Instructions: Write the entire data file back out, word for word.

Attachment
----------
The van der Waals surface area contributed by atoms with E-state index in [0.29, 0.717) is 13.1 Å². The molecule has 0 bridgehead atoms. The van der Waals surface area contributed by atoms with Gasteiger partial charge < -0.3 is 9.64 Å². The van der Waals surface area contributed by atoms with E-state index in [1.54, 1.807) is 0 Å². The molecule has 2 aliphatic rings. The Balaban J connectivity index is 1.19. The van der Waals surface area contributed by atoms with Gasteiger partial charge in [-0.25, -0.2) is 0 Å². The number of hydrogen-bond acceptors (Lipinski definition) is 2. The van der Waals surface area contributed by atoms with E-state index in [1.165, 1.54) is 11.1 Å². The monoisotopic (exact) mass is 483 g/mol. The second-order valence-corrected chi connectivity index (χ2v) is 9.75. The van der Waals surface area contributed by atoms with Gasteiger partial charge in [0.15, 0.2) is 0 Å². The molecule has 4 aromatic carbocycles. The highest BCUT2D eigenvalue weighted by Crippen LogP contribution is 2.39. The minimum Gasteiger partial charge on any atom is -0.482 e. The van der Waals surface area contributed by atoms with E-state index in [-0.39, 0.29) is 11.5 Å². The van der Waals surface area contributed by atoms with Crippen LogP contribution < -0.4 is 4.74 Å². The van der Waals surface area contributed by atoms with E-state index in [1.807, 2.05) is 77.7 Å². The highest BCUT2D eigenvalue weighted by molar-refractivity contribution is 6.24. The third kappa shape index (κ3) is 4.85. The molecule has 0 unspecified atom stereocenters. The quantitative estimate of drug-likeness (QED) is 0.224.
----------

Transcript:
The van der Waals surface area contributed by atoms with E-state index in [0.29, 0.717) is 13.1 Å². The molecule has 0 bridgehead atoms. The van der Waals surface area contributed by atoms with Gasteiger partial charge < -0.3 is 9.64 Å². The van der Waals surface area contributed by atoms with E-state index in [1.54, 1.807) is 0 Å². The molecule has 2 aliphatic rings. The Balaban J connectivity index is 1.19. The van der Waals surface area contributed by atoms with Gasteiger partial charge in [-0.25, -0.2) is 0 Å². The number of hydrogen-bond acceptors (Lipinski definition) is 2. The van der Waals surface area contributed by atoms with E-state index in [1.165, 1.54) is 11.1 Å². The monoisotopic (exact) mass is 483 g/mol. The second-order valence-corrected chi connectivity index (χ2v) is 9.75. The van der Waals surface area contributed by atoms with Gasteiger partial charge in [0.15, 0.2) is 0 Å². The molecule has 4 aromatic carbocycles. The highest BCUT2D eigenvalue weighted by Crippen LogP contribution is 2.39. The minimum Gasteiger partial charge on any atom is -0.482 e. The van der Waals surface area contributed by atoms with E-state index in [-0.39, 0.29) is 11.5 Å². The van der Waals surface area contributed by atoms with Crippen LogP contribution < -0.4 is 4.74 Å². The van der Waals surface area contributed by atoms with E-state index in [1.807, 2.05) is 77.7 Å². The highest BCUT2D eigenvalue weighted by molar-refractivity contribution is 6.24. The third kappa shape index (κ3) is 4.85. The molecule has 0 unspecified atom stereocenters. The quantitative estimate of drug-likeness (QED) is 0.224.